Cookie compliance notices may be legally necessary in Europe, but the US software giant does nothing to sweeten the user experience.
Although cookie notices are commonplace in Europe following the adoption of GDPR regulations earlier this year, a cookie notice we came across on Oracle’s UK site is unusual.
It is delivered in an overlay which covers much of the page, effectively preventing visitors from accessing the material unless they complete the form. The form is also more extensive than most, including headings and summaries for three types of cookies (required, functional and advertising cookies); and users are asked to opt in or out of each. Selecting ‘No’ returns a note informing the user ‘We are processing the requested change to your cookie preferences. This may take up to a few minutes to process.’
During our visit, this was followed by a note stating ‘You have successfully updated your cookie preferences’ together with a contradictory warning that ‘… Some vendors cannot receive opt-out requests via https protocols so the processing of your opt-out request is incomplete.’ and inviting us to try again.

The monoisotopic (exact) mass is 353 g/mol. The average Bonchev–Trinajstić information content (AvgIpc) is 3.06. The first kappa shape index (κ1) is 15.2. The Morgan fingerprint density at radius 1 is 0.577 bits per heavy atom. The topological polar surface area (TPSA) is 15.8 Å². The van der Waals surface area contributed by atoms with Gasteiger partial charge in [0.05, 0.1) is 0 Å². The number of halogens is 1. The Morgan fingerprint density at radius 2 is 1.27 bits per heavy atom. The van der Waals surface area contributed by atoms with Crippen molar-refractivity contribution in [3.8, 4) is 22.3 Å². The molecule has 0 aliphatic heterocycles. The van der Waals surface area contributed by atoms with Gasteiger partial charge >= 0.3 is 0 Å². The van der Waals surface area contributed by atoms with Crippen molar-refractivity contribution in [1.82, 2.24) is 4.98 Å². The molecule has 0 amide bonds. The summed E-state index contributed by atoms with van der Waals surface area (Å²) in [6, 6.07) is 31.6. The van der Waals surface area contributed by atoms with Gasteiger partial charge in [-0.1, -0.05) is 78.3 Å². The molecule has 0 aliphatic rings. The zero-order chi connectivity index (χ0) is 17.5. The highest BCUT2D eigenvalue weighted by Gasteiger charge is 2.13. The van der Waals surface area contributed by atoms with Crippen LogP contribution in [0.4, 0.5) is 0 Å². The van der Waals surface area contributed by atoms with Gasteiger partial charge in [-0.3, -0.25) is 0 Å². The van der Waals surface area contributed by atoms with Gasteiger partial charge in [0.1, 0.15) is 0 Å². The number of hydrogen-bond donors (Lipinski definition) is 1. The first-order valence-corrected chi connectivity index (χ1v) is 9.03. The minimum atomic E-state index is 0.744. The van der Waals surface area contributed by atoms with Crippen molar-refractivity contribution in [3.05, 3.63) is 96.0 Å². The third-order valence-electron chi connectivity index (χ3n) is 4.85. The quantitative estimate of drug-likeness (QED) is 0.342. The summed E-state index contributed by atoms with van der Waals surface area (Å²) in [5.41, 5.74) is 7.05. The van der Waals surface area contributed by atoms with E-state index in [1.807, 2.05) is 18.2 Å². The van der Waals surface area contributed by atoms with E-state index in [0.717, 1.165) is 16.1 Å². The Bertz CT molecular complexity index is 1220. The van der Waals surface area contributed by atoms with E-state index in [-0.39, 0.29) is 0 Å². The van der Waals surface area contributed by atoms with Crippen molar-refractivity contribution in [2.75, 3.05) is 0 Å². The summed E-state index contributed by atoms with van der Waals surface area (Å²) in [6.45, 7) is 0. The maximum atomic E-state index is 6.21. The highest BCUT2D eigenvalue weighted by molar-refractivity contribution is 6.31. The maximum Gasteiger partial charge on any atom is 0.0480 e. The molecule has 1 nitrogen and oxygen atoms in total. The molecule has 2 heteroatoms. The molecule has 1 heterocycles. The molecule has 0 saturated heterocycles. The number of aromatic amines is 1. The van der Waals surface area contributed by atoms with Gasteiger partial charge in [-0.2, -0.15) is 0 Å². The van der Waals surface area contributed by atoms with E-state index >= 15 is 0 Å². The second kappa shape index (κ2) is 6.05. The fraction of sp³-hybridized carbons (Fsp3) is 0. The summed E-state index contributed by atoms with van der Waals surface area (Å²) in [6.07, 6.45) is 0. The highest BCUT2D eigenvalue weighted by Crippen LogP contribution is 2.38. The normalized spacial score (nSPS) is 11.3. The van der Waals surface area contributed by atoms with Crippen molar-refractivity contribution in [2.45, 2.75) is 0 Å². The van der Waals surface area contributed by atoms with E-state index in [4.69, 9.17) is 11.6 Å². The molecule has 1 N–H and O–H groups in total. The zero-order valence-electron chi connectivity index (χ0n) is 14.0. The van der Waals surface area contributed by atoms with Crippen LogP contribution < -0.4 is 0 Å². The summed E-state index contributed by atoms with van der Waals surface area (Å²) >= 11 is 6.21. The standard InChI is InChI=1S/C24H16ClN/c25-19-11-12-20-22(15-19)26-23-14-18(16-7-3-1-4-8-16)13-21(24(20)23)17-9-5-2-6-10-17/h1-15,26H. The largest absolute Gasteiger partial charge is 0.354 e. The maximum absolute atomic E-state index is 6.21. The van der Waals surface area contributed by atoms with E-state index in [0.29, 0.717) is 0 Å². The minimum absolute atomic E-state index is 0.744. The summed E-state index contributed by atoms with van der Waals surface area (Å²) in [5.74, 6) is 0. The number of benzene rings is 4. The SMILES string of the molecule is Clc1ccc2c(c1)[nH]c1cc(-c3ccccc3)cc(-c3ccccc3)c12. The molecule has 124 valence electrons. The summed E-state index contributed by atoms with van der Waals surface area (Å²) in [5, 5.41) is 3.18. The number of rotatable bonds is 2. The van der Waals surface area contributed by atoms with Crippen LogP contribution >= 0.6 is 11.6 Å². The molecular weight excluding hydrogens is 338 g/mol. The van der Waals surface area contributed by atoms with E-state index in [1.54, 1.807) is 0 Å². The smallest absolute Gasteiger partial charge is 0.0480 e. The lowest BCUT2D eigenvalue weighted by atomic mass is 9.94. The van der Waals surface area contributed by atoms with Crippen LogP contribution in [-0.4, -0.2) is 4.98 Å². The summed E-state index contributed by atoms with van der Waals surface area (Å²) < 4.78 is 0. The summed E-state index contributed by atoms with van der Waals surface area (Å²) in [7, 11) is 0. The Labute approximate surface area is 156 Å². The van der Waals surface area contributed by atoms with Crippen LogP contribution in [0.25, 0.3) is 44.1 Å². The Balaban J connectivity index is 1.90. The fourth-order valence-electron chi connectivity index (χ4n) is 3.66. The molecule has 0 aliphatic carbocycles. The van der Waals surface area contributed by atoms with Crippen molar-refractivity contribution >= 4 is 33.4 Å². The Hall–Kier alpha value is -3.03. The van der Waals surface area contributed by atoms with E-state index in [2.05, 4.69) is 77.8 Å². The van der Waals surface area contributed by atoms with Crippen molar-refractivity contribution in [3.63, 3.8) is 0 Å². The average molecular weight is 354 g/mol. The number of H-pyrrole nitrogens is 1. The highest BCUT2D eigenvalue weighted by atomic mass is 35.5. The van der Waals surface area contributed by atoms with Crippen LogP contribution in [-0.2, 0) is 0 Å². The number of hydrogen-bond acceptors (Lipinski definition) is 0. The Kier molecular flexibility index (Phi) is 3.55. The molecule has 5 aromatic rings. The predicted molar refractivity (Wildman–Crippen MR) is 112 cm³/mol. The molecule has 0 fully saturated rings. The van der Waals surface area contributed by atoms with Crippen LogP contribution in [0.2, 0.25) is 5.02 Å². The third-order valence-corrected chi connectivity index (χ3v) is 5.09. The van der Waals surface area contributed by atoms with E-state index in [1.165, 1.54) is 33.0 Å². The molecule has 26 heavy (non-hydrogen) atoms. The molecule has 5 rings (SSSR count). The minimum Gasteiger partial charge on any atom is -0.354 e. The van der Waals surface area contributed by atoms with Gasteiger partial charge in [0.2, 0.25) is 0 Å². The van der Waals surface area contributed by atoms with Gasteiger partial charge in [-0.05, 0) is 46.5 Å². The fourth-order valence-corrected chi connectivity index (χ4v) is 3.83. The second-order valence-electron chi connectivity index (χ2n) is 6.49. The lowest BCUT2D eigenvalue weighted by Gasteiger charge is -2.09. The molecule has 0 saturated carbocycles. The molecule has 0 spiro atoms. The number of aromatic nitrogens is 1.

Oracle’s verbose and legalistic approach to cookie compliance risks irritating and alienating users – lawyers seems to have been given free rein to create a form, without any attempts to make it user friendly or easy to digest.
The complexity may be unnecessary (when compared to most of these notices we have come across) and the ‘few minutes’ processing time adds to the irritation. Together, the approach undermines this technology company’s attempts to look technologically slick.
Although Oracle’s digital managers could not decide whether or not to publish the legally required cookie notices, they could have done a better job to influence how the options are presented to visitors.
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